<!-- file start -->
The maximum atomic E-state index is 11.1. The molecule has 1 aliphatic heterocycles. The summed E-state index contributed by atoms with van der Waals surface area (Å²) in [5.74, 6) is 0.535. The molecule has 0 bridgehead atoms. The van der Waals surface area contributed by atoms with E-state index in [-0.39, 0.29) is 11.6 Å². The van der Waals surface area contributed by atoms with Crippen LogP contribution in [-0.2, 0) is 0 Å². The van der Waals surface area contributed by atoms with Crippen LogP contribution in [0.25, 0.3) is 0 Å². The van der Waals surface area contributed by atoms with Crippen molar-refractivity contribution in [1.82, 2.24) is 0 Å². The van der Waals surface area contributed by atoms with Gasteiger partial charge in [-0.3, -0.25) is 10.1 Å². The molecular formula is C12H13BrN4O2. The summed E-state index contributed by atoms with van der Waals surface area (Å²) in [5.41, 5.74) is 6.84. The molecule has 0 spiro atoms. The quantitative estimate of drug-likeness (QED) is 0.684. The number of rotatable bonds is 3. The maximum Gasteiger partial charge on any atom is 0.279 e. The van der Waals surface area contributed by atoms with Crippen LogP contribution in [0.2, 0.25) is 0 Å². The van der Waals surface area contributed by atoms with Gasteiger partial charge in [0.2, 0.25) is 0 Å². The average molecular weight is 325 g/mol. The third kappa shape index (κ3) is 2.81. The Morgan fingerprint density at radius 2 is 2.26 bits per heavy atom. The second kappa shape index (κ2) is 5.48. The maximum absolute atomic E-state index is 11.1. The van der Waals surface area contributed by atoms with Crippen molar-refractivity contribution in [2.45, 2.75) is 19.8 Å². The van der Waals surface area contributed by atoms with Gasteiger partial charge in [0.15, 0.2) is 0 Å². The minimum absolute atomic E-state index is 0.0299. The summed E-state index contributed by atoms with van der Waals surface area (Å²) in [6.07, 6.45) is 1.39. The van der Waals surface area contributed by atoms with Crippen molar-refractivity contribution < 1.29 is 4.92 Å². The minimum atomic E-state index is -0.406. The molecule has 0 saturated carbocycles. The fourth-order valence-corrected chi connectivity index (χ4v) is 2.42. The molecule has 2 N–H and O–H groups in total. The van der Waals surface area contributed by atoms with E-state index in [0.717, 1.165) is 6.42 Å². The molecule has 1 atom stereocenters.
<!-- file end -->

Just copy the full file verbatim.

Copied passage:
The maximum atomic E-state index is 11.1. The molecule has 1 aliphatic heterocycles. The summed E-state index contributed by atoms with van der Waals surface area (Å²) in [5.74, 6) is 0.535. The molecule has 0 bridgehead atoms. The van der Waals surface area contributed by atoms with E-state index in [-0.39, 0.29) is 11.6 Å². The van der Waals surface area contributed by atoms with Crippen LogP contribution in [-0.2, 0) is 0 Å². The van der Waals surface area contributed by atoms with Crippen LogP contribution in [0.25, 0.3) is 0 Å². The van der Waals surface area contributed by atoms with Crippen molar-refractivity contribution in [1.82, 2.24) is 0 Å². The van der Waals surface area contributed by atoms with Gasteiger partial charge in [-0.3, -0.25) is 10.1 Å². The molecular formula is C12H13BrN4O2. The summed E-state index contributed by atoms with van der Waals surface area (Å²) in [5.41, 5.74) is 6.84. The molecule has 0 spiro atoms. The quantitative estimate of drug-likeness (QED) is 0.684. The number of rotatable bonds is 3. The maximum Gasteiger partial charge on any atom is 0.279 e. The van der Waals surface area contributed by atoms with Crippen LogP contribution in [0.2, 0.25) is 0 Å². The van der Waals surface area contributed by atoms with Gasteiger partial charge in [0.2, 0.25) is 0 Å². The average molecular weight is 325 g/mol. The third kappa shape index (κ3) is 2.81. The Morgan fingerprint density at radius 2 is 2.26 bits per heavy atom. The second kappa shape index (κ2) is 5.48. The maximum absolute atomic E-state index is 11.1. The van der Waals surface area contributed by atoms with Crippen molar-refractivity contribution in [2.45, 2.75) is 19.8 Å². The van der Waals surface area contributed by atoms with Gasteiger partial charge in [0.15, 0.2) is 0 Å². The minimum absolute atomic E-state index is 0.0299. The summed E-state index contributed by atoms with van der Waals surface area (Å²) in [6.07, 6.45) is 1.39. The van der Waals surface area contributed by atoms with Crippen molar-refractivity contribution < 1.29 is 4.92 Å². The minimum atomic E-state index is -0.406. The molecule has 0 saturated carbocycles. The fourth-order valence-corrected chi connectivity index (χ4v) is 2.42. The molecule has 2 N–H and O–H groups in total. The van der Waals surface area contributed by atoms with E-state index in [0.717, 1.165) is 6.42 Å². The molecule has 1 atom stereocenters.